PURPOSE: The aim of this study was to analyze in detail how knee flexion and extension progress in the first 8 weeks after primary total knee arthroplasty (TKA). The secondary goal was to compare knee range of motion (ROM) recovery patterns between patients with normal and delayed ROM recovery 8 weeks after TKA.
METHODS: This prospective clinical trial included all patients who underwent a primary unilateral TKA between February and December 2016 with weekly ROM data documented by the treating outpatient physical therapists (n = 137). Goniometry was used to measure knee ROM preoperatively, postoperatively on day 1 and weekly until follow-up at the orthopedic clinic 8 weeks after surgery. ROM recovery patterns were compared between patients with sufficient (≥ 90°) or insufficient (< 90°) knee flexion 8 weeks after TKA.
RESULTS: Knee flexion recovered from a median of 80° in the first postoperative week to 110° 8 weeks after surgery and knee extension from a mean of - 10.7° to - 3.2°. Recovery was nonlinear, with greatest improvements in the first 4 weeks for knee flexion. In contrast to patients with sufficient knee flexion 8 weeks postoperatively, the insufficient group (n = 8, 5.8%) had poor knee flexion on the first postoperative day and from week 4 to week 8 almost no improvement or even worsening of knee flexion.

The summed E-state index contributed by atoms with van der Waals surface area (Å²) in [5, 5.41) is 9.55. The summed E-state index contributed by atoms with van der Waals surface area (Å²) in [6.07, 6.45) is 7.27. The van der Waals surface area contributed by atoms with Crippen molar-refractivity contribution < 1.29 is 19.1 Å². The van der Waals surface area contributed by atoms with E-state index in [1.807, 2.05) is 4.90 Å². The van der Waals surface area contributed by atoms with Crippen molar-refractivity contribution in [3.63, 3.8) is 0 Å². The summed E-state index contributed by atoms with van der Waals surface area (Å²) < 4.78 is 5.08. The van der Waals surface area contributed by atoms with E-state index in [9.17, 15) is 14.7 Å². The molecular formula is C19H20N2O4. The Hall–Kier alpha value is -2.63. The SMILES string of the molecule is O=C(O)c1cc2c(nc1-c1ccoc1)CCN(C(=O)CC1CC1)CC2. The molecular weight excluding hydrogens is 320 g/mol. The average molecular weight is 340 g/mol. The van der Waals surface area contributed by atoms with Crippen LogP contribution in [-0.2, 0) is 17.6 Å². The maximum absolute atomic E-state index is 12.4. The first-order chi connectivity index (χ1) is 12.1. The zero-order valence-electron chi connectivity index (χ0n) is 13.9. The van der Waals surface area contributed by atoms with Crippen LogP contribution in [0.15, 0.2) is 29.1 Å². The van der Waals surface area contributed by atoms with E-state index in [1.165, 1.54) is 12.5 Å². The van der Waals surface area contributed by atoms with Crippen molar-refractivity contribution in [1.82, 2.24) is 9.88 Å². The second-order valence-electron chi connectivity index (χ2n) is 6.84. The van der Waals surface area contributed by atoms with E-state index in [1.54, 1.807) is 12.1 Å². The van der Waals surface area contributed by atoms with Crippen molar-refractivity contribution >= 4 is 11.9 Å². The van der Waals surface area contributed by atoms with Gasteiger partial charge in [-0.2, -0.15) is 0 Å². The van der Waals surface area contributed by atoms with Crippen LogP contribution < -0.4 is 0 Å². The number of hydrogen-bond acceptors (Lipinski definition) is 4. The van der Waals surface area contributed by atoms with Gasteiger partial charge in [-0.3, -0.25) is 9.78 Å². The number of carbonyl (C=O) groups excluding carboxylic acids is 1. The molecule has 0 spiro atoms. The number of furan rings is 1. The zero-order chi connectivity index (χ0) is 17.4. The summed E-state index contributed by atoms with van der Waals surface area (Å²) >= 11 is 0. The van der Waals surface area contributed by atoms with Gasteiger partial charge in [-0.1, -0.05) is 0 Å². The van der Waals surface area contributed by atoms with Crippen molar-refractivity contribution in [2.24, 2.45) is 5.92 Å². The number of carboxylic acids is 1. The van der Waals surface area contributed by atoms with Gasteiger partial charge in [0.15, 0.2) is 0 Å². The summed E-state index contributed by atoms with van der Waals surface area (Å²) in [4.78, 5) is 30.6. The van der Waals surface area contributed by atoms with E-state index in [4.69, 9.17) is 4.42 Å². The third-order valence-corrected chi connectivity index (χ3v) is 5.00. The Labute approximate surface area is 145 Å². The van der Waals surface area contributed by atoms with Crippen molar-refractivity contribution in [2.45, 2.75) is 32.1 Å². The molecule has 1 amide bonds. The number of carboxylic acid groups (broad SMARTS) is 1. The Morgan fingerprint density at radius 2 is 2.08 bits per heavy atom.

CONCLUSIONS: Both knee flexion and extension recover in a nonlinear manner after TKA surgery. Poor postoperative knee function can be detected early, using ROM data from the first postoperative day up to the fourth week.